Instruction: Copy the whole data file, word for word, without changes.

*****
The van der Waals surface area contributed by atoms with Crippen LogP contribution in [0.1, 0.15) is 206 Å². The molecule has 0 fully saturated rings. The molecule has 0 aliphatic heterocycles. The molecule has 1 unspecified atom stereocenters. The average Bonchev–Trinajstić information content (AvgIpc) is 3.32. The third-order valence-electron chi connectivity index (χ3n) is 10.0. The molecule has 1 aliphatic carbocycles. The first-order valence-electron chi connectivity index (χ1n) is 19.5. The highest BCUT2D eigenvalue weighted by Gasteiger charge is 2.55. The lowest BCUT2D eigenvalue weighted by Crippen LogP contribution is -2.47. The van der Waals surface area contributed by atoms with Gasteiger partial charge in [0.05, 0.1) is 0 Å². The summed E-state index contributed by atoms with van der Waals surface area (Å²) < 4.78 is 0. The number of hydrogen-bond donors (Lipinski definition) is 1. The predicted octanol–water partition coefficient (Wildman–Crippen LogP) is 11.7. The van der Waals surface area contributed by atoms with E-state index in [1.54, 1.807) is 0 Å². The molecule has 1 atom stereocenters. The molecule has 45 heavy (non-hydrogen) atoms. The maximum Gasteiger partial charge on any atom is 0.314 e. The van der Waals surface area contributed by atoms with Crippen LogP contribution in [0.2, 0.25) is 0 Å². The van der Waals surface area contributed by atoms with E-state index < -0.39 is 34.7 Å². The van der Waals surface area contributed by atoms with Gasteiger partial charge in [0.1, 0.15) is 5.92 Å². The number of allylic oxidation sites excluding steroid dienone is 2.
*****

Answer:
The van der Waals surface area contributed by atoms with Crippen LogP contribution in [0.1, 0.15) is 206 Å². The molecule has 0 fully saturated rings. The molecule has 0 aliphatic heterocycles. The molecule has 1 unspecified atom stereocenters. The average Bonchev–Trinajstić information content (AvgIpc) is 3.32. The third-order valence-electron chi connectivity index (χ3n) is 10.0. The molecule has 1 aliphatic carbocycles. The first-order valence-electron chi connectivity index (χ1n) is 19.5. The highest BCUT2D eigenvalue weighted by Gasteiger charge is 2.55. The lowest BCUT2D eigenvalue weighted by Crippen LogP contribution is -2.47. The van der Waals surface area contributed by atoms with Gasteiger partial charge in [0.05, 0.1) is 0 Å². The summed E-state index contributed by atoms with van der Waals surface area (Å²) < 4.78 is 0. The number of hydrogen-bond donors (Lipinski definition) is 1. The predicted octanol–water partition coefficient (Wildman–Crippen LogP) is 11.7. The van der Waals surface area contributed by atoms with E-state index in [1.54, 1.807) is 0 Å². The molecule has 1 atom stereocenters. The molecule has 45 heavy (non-hydrogen) atoms. The maximum Gasteiger partial charge on any atom is 0.314 e. The van der Waals surface area contributed by atoms with Crippen LogP contribution in [0.2, 0.25) is 0 Å². The van der Waals surface area contributed by atoms with E-state index < -0.39 is 34.7 Å². The van der Waals surface area contributed by atoms with Gasteiger partial charge in [0.1, 0.15) is 5.92 Å². The number of allylic oxidation sites excluding steroid dienone is 2.